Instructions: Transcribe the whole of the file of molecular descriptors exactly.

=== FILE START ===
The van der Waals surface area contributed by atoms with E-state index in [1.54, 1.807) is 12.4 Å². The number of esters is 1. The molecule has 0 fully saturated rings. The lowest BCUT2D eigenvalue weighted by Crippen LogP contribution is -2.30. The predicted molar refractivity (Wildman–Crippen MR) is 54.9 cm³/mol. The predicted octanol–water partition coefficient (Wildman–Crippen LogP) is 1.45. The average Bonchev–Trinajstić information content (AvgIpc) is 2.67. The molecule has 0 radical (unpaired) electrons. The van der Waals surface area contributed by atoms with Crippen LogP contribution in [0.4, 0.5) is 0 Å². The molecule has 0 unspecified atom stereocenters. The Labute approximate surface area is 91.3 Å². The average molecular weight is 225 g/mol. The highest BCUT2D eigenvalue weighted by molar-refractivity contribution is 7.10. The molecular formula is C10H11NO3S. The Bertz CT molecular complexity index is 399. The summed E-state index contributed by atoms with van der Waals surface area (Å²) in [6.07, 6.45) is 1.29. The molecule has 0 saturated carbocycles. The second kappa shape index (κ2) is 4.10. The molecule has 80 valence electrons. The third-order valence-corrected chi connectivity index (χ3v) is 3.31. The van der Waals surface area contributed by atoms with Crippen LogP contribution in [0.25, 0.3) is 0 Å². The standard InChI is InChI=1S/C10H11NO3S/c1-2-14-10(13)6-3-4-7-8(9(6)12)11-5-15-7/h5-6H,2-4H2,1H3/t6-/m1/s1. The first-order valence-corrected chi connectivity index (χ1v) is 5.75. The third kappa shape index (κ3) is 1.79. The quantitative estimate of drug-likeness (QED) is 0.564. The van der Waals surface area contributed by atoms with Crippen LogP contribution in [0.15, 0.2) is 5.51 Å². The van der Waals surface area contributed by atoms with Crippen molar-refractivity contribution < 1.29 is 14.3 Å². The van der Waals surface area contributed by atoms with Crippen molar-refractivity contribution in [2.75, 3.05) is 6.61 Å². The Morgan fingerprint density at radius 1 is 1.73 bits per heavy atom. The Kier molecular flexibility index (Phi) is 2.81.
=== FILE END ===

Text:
The van der Waals surface area contributed by atoms with E-state index in [1.54, 1.807) is 12.4 Å². The number of esters is 1. The molecule has 0 fully saturated rings. The lowest BCUT2D eigenvalue weighted by Crippen LogP contribution is -2.30. The predicted molar refractivity (Wildman–Crippen MR) is 54.9 cm³/mol. The predicted octanol–water partition coefficient (Wildman–Crippen LogP) is 1.45. The average Bonchev–Trinajstić information content (AvgIpc) is 2.67. The molecule has 0 radical (unpaired) electrons. The van der Waals surface area contributed by atoms with Crippen LogP contribution in [0.4, 0.5) is 0 Å². The molecule has 0 unspecified atom stereocenters. The Labute approximate surface area is 91.3 Å². The average molecular weight is 225 g/mol. The highest BCUT2D eigenvalue weighted by molar-refractivity contribution is 7.10. The molecular formula is C10H11NO3S. The Bertz CT molecular complexity index is 399. The summed E-state index contributed by atoms with van der Waals surface area (Å²) in [6.07, 6.45) is 1.29. The molecule has 0 saturated carbocycles. The second kappa shape index (κ2) is 4.10. The molecule has 80 valence electrons. The third-order valence-corrected chi connectivity index (χ3v) is 3.31. The van der Waals surface area contributed by atoms with Crippen LogP contribution in [0.25, 0.3) is 0 Å². The standard InChI is InChI=1S/C10H11NO3S/c1-2-14-10(13)6-3-4-7-8(9(6)12)11-5-15-7/h5-6H,2-4H2,1H3/t6-/m1/s1. The first-order valence-corrected chi connectivity index (χ1v) is 5.75. The third kappa shape index (κ3) is 1.79. The quantitative estimate of drug-likeness (QED) is 0.564. The van der Waals surface area contributed by atoms with Crippen LogP contribution in [0.15, 0.2) is 5.51 Å². The van der Waals surface area contributed by atoms with Crippen molar-refractivity contribution < 1.29 is 14.3 Å². The van der Waals surface area contributed by atoms with Crippen molar-refractivity contribution in [2.75, 3.05) is 6.61 Å². The Morgan fingerprint density at radius 1 is 1.73 bits per heavy atom. The Kier molecular flexibility index (Phi) is 2.81.